I am mad for Riesling, pretty much as most of the wine aficionados I encounter in tastings.
Everyone has an opening line, hidden in their sleeve, that starts with: “Oh, I am so enthusiastic about Riesling these days……blah blah blah”. I do not believe that there is a single person in the wine industry that would go and say it out loud: No, I do not have a clue about what Riesling is all about!
It makes you wonder how all the professionals in the UK are so passionate about Riesling, yet the consumers do not share their enthusiasm. Most of the tastings organised by the Wines of Germany, in order to promote Riesling wines, are targeting the professionals but not the consumer; I spot a clear communication gap just here. People tend to believe that by approaching the journalists, the bloggers, the restaurants or the retailers will just solve their problem but it’s just not working. Wine consumers do not receive enough direct contact with the actual product, simple as that.
Last year, I submitted my Masters’ Thesis, titled “The profile of German dry white wine in the UK- Repositioning Riesling in the British market.” One of the major problems I came across is the difficulty to speak the consumer language and not describing wines with “elderflower”, “lychee” or “ice bon-bon”, for the simple reason that consumer do not tend to engage with such descriptors. Especially, in the UK, one of the most challenging and important importing wine countries, consumers tend to be very cautious about German wine in general, as they suffered huge quantities of cheap and sweet German wine, such as Liebfraumilch. So, let’s travel back and understand how all these started.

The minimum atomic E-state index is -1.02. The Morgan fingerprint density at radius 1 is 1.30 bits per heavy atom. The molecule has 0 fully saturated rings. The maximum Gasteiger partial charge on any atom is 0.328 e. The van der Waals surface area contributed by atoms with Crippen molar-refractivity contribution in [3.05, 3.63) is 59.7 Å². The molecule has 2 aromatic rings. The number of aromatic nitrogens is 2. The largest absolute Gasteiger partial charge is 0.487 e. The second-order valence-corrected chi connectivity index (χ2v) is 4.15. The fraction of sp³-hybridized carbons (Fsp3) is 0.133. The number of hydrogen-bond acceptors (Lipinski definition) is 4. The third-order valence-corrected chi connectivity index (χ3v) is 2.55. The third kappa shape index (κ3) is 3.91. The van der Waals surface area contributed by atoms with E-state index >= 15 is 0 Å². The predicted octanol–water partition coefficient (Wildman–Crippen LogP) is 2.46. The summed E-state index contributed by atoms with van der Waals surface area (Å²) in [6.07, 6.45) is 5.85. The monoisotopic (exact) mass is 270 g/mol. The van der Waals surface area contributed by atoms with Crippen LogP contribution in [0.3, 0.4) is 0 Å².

Wine purchase and consumption was not democratised in the UK, until the 1970’s. Wine was widely enjoyed by the aristocracy and was mostly originated from Bordeaux vineyards. New fashions, cosmopolitan spirit and the trend of going to holidays abroad became very popular and consumers were chasing after not that ordinary beverages. At the same time, New World of wine made its appearance, with countries such as Australia and New Zealand making and promoting their wines in a much simpler way, letting the consumers leave their lexicons aside, in order to understand a wine-label. The consumer’s palette is moving away from the cheap, semi-sweet wines and is craving more complex and fine tastes. Now, combine all these with the 1971 German Wine law- mass production promotion and perplexing labels- and you have a recipe of disaster!
German vineyards overlooking river Rhine
Nowadays, German dry Riesling is in a much better place but still many changes have to be made. There is an immediate need to enter more restaurants, wine bars and pubs, this is the ideal place for wine lovers to get acquainted with this fine wine. Still, we all know how much fun it is to share our experiences with friends or even take a picture of a bottle and share it in the social media. This is why it is so important to make wine labels much nice and neat and avoid all the drama of a consumer breaking his tongue, during the effort of explaining this “just out-of-this-world wine I had the other day”.
So, here we are talking to ourselves about German Riesling once again! What I would be very fascinated to do is to take my wine passionate friends to a German Riesling tasting that would be open to the public, taking place at interesting local areas, where they could learn a lot about Riesling but also have a memorable evening. Wine is fun, not just studying! Let’s remember it.